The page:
The Children's War: Britain, 1914-1918

Hardcover | February 4, 2014

byRosie Kennedy

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British children were mobilised for total war in 1914-18. War dominated their teaching and school experience, it was the focus of their extra curricular activities and they enjoyed it as a source of entertainment in literature and play. Children were not shielded from the war because it was believed their support was vital for Britain's present and future.

The study of children's lives provides a unique perspective on British society during the First World War. It lets us get to the very essence of how Britain's adults perceived the war and allows us to explore the methods society used to communicate with itself. Children's connection to the war, however, was personal. Millions had a relative in the army and those that did not had friends, neighbours and teachers involved in the fighting. Their participation, therefore, while shaped by adults, was motivated by a desire to remain in touch with their absent fathers and brothers.

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British children were mobilised for total war in 1914-18. War dominated their teaching and school experience, it was the focus of their extra curricular activities and they enjoyed it as a source of entertainment in literature and play. Children were not shielded from the war because it was believed their support was vital for Britain'...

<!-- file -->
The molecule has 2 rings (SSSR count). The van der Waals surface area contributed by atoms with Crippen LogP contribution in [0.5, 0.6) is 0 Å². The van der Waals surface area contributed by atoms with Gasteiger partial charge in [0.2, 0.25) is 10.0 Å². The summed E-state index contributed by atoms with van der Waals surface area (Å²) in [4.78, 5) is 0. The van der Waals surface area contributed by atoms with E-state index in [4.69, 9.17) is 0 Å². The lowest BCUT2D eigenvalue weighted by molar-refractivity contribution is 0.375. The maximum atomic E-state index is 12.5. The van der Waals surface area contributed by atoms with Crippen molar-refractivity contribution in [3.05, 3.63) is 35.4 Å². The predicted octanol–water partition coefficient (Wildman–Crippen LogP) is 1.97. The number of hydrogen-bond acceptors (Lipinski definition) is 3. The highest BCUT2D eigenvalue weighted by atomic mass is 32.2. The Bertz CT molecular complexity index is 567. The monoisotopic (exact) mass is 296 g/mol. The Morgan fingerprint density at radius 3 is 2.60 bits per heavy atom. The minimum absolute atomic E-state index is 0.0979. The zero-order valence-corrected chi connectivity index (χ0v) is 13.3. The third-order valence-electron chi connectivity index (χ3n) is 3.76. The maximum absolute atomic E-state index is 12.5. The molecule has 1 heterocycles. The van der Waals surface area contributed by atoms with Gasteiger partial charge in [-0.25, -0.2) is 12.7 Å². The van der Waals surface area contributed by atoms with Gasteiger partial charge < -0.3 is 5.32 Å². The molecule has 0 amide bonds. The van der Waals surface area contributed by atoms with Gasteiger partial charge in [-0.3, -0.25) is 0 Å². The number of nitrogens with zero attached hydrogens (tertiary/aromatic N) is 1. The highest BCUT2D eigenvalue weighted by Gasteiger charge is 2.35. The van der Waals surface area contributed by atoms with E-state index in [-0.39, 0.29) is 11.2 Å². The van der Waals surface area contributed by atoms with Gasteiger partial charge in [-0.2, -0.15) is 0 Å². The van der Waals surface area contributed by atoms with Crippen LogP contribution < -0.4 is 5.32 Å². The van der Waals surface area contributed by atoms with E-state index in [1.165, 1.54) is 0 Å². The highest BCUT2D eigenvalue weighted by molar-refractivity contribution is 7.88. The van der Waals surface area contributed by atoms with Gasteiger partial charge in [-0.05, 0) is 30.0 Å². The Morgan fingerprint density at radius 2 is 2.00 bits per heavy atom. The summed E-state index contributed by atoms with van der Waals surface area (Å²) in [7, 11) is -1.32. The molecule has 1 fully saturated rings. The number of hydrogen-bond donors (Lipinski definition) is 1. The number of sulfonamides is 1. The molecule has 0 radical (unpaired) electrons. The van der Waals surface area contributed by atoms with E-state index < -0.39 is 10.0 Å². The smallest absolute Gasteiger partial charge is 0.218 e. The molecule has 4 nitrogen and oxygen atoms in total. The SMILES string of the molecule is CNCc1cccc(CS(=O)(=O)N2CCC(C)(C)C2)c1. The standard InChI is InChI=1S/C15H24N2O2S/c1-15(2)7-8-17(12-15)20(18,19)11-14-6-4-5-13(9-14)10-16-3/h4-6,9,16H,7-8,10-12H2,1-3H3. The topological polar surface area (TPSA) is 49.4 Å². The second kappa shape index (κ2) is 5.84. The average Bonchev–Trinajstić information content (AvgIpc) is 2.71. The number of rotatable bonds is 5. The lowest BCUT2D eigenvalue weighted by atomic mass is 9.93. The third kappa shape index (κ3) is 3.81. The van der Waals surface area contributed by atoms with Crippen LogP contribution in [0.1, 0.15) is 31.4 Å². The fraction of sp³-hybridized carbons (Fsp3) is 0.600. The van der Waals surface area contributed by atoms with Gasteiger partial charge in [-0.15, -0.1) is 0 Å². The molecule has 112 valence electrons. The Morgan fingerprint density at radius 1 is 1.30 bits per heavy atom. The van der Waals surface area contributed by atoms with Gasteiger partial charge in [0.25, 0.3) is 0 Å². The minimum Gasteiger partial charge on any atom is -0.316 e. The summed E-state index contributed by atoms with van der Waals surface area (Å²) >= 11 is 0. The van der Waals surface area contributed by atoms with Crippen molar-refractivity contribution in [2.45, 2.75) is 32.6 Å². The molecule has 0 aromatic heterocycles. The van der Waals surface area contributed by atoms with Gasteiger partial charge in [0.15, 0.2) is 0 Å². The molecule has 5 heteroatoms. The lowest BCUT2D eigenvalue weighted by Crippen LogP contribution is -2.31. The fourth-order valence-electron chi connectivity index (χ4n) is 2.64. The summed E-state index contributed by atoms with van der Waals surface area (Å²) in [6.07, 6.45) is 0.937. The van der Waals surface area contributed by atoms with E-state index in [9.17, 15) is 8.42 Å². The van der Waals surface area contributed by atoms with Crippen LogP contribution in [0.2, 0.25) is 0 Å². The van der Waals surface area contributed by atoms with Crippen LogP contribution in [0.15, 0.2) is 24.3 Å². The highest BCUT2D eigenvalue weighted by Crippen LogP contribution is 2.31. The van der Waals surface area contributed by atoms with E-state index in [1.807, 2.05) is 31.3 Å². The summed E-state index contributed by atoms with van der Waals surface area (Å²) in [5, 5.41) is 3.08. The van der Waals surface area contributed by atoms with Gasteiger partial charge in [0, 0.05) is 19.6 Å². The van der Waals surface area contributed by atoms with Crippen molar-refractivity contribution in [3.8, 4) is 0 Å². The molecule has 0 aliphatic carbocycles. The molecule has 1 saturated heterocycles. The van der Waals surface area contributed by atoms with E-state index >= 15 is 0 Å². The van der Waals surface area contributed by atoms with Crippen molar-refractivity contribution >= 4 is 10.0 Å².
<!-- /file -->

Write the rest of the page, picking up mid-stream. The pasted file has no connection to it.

Rosie Kennedy completed her PhD in 2006. She has been a Visiting Tutor in the History Department of Goldsmiths College, University of London, UK since 2004.

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Format:HardcoverDimensions:208 pages, 8.6 × 5.8 × 0.8 inPublished:February 4, 2014Publisher:Palgrave MacmillanLanguage:English

The following ISBNs are associated with this title:

ISBN - 10:0230221750

ISBN - 13:9780230221758

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Extra Content

Table of Contents

Acknowledgements
1. Introduction
2. Families at War
3. War Imagined
4. Children in Uniform
5. War in the Classroom
6. Conclusion
Notes
Bibliography
Index

Editorial Reviews

"It was not only adults who became mentally and physically committed to the war for, as Rosie Kennedy demonstrates in this fascinating study, children were mobilised and, to a large extent, mobilised themselves . . . This study, which . . . is based on extensive research, is an important contribution to our knowledge of British society during the Great War. It is also eminently readable." - Times Higher Education